3. Tan, Hwee Tong, Sandra Tan, Qingsong Lin, Teck Kwang Lim, Choy Leong Hew, and Maxey C. M. Chung. "Quantitative and Temporal Proteome Analysis of Butyrate-treated Colorectal Cancer Cells." Molecular & Cellular Proteomics 7.6 (2008): 1174-185. Web.
4. C. C. Evans, K. J. LePard, J. W. Kwak et al., “Exercise prevents weight gain and alters the gut microbiota in a mouse model of high fat diet-induced obesity,” PLoS ONE, vol. 9, no. 3, Article ID e92193, 2014.
5. M. Estaki, J. Pither, P. Baumeister et al., “Cardiorespiratory fitness as a predictor of intestinal microbial diversity and distinct metagenomic functions,” The FASEB Journal, vol. 30, no. 1, pp. 1027–1035, 2016.
6. S. H. Duncan, P. Louis, and H. J. Flint, “Lactate-utilizing bacteria, isolated from human feces, that produce butyrate as a major fermentation product,” Applied and Environmental Microbiology, vol. 70, no. 10, pp. 5810–5817, 2004.
Photo: Canna, Xavier La. "Gut Organisms Could Be Key to Unlocking Western Diseases." ABC News. N.p., 24 Oct. 2014. Web. 02 Apr. 2017.
Obesity is a major health concern. Nowadays, more than 500 million people are obese worldwide leading to considerable economical costs as well as public health challenge. Obesity arises from complex interactions between genes and environmental factors such as diet, food components and/or way of life, and results from a long-term positive imbalance between energy intake and expenditure with excessive increase in body fat (1).
Gastrointestinal disorders resulting from obesity are more frequent and present earlier than type 2 diabetes and cardiovascular diseases. Diseases such as gastroesophageal reflux disease (GERD is a digestive disorder that affects the lower esophageal sphincter which causes heartburn or acid indigestion), cholelithiasis (involves the presence of gallstones that form in the biliary tract, usually in the gallbladder), and non-alcoholic steatohepatitis (liver inflammation and damage caused by a buildup of fat in the liver) are directly related to body weight and abdominal adiposity (2). There is growing evidence that the gut microbiota (bacteria harbouring the gut) and its bacterial genome (the complete set of genes or genetic material present in the bacteria) affect how much of the food we eat are absorbed by the body, energy regulation and fat storage. These findings raise the possibility that the gut microbiota plays a role in regulating host energy metabolism and may contribute towards the development of obesity and associated metabolic diseases.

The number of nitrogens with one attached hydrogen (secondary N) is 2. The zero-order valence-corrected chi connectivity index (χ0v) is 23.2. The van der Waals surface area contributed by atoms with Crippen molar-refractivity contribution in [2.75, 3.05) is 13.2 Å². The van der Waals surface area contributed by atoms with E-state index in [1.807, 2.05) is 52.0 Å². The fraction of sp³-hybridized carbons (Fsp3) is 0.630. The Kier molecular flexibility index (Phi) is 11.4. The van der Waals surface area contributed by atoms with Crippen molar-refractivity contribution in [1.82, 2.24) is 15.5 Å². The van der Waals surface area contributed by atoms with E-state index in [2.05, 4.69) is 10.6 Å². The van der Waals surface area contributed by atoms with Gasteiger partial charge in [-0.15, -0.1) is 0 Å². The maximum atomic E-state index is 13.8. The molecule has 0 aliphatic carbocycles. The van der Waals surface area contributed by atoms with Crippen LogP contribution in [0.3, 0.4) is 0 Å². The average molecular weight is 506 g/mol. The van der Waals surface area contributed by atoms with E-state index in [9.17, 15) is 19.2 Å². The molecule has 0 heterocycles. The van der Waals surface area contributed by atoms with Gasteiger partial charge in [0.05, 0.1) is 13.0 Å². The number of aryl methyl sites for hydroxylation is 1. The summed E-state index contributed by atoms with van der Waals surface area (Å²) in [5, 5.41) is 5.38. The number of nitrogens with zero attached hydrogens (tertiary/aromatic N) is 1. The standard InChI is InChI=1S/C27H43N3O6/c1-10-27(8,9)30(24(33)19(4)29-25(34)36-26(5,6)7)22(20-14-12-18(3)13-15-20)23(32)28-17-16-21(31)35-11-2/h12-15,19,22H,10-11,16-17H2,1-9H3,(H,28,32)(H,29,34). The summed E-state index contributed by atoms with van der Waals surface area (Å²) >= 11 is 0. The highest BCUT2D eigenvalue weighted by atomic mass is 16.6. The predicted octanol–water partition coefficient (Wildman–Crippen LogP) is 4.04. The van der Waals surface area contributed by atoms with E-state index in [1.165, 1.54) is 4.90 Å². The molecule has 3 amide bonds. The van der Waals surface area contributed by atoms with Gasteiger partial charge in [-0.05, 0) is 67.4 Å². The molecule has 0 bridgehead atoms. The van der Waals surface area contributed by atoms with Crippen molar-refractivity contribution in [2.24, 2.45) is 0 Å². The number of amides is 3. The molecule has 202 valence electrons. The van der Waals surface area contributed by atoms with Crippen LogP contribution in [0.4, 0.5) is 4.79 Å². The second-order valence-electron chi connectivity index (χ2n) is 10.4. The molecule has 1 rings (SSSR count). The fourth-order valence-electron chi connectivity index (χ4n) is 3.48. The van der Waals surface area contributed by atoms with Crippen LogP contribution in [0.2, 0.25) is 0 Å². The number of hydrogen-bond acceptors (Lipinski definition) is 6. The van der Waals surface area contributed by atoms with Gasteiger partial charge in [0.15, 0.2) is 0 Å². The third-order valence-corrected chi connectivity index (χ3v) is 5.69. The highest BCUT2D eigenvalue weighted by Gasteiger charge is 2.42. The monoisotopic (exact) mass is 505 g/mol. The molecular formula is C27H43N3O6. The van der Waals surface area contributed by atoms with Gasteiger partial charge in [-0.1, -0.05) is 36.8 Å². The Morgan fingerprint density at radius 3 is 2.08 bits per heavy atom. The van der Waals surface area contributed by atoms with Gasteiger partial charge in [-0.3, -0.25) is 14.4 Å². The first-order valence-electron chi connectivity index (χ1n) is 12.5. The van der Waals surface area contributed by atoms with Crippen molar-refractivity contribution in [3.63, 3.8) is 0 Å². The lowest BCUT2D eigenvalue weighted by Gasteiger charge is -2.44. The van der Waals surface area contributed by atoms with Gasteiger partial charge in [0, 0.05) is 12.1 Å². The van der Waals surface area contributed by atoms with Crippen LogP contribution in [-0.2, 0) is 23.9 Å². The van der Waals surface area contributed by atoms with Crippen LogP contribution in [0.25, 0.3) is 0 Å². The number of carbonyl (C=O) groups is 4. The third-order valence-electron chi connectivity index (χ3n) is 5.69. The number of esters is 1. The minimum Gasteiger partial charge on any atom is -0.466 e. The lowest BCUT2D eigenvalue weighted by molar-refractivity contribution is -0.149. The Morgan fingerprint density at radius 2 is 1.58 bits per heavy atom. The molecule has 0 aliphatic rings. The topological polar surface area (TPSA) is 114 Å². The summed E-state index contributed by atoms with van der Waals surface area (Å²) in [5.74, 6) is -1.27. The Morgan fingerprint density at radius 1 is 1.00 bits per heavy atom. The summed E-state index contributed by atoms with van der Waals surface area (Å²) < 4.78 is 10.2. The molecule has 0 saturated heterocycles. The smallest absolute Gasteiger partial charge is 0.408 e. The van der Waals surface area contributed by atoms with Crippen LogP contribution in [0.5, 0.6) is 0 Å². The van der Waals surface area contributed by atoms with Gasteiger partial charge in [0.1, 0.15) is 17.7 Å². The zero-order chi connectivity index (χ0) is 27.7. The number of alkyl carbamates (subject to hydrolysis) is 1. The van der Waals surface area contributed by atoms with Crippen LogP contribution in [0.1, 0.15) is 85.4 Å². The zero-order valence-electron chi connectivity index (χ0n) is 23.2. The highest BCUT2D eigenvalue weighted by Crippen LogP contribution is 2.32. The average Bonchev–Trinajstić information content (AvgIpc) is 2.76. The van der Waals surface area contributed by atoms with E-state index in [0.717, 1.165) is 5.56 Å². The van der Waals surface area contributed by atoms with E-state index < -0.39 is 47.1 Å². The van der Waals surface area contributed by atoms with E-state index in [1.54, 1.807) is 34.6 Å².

Adult humans are colonized by microbes from nine divisions (deep evolutionary lineages) of Bacteria and at least one division of Archaea (1). Moreover, three bacterial divisions, the Firmicutes, Bacteroidetes and Actinobacteria (a different type of microbe), dominate the adult human gut microbiota (bacteria that harbours the gut) and account for more than 90 % of all bacteria, whereas Methanobrevibacter smithii, a hydrogen-consuming methanogen (microbes that produce methane), dominates the Archaea domain.
Studies have shown that obese mice as well as humans had different gut microbiota composition compared to lean. A number of studies showed an increase in bacteria from the Firmicutes phyla and a decrease in the Bacteroidetes phyla that is believed to be associated with increased energy absorption from food and increased low-grade inflammation (3). Moreover, other experiments suggest that obesity can influence the composition of gut microbiota. For example, when obese people diet and lose weight, the proportion of Bacteroidetes increases relative to Firmicutes. Bacteria from the firmicutes phyla of bacteria extract short chain fatty acids from dietary fiber at higher rates than other gut microbes. The result is the person harboring more of these microbes gains an extra 150 calories daily. An imbalanced gut ecosystem can cause inflammation throughout the body that slows down the body’s metabolism, induces insulin resistance and leads to fat accumulation (4)
What can you do (4)?
1. Gérard, Philippe. "Gut Microbiota and Obesity." Cellular and Molecular Life Sciences 73.1 (2015): 147-62.
2. Acosta, Andres, and Michael Camilleri. "Gastrointestinal Morbidity in Obesity." Annals of the New York Academy of Sciences 1311.1 (2014): 42-56.
3. Ley, Ruth E., Peter J. Turnbaugh, Samuel Klein, and Jeffrey I. Gordon. "Microbial Ecology: Human Gut Microbes Associated with Obesity." Nature 444.7122 (2006): 1022-023.
4. John, George Kunnackal, and Gerard E. Mullin. "The Gut Microbiome and Obesity." Current Oncology Reports18.7 (2016): n. pag.